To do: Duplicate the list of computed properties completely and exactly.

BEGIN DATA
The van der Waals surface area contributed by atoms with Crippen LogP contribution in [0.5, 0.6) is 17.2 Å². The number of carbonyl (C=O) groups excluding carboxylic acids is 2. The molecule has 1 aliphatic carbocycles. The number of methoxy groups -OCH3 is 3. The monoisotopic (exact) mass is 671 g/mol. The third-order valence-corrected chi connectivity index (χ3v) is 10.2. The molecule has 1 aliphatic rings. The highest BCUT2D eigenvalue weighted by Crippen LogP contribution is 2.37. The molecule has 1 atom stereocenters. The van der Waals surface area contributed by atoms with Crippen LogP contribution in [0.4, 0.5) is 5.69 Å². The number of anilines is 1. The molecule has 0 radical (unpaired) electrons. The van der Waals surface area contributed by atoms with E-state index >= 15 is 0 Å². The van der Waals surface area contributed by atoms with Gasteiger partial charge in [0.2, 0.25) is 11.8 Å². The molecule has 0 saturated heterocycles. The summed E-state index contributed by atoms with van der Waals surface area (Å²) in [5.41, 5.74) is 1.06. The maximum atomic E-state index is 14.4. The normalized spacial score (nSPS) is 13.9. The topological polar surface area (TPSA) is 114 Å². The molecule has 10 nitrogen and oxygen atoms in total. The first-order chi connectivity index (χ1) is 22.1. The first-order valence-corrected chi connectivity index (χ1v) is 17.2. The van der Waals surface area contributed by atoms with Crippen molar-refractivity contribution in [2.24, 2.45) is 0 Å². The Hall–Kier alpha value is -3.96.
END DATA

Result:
The van der Waals surface area contributed by atoms with Crippen LogP contribution in [0.5, 0.6) is 17.2 Å². The number of carbonyl (C=O) groups excluding carboxylic acids is 2. The molecule has 1 aliphatic carbocycles. The number of methoxy groups -OCH3 is 3. The monoisotopic (exact) mass is 671 g/mol. The third-order valence-corrected chi connectivity index (χ3v) is 10.2. The molecule has 1 aliphatic rings. The highest BCUT2D eigenvalue weighted by Crippen LogP contribution is 2.37. The molecule has 1 atom stereocenters. The van der Waals surface area contributed by atoms with Crippen LogP contribution in [0.4, 0.5) is 5.69 Å². The number of anilines is 1. The molecule has 0 radical (unpaired) electrons. The van der Waals surface area contributed by atoms with E-state index >= 15 is 0 Å². The van der Waals surface area contributed by atoms with Gasteiger partial charge in [0.2, 0.25) is 11.8 Å². The molecule has 0 saturated heterocycles. The summed E-state index contributed by atoms with van der Waals surface area (Å²) in [5.41, 5.74) is 1.06. The maximum atomic E-state index is 14.4. The normalized spacial score (nSPS) is 13.9. The topological polar surface area (TPSA) is 114 Å². The molecule has 10 nitrogen and oxygen atoms in total. The first-order chi connectivity index (χ1) is 22.1. The first-order valence-corrected chi connectivity index (χ1v) is 17.2. The van der Waals surface area contributed by atoms with Crippen molar-refractivity contribution in [2.24, 2.45) is 0 Å². The Hall–Kier alpha value is -3.96.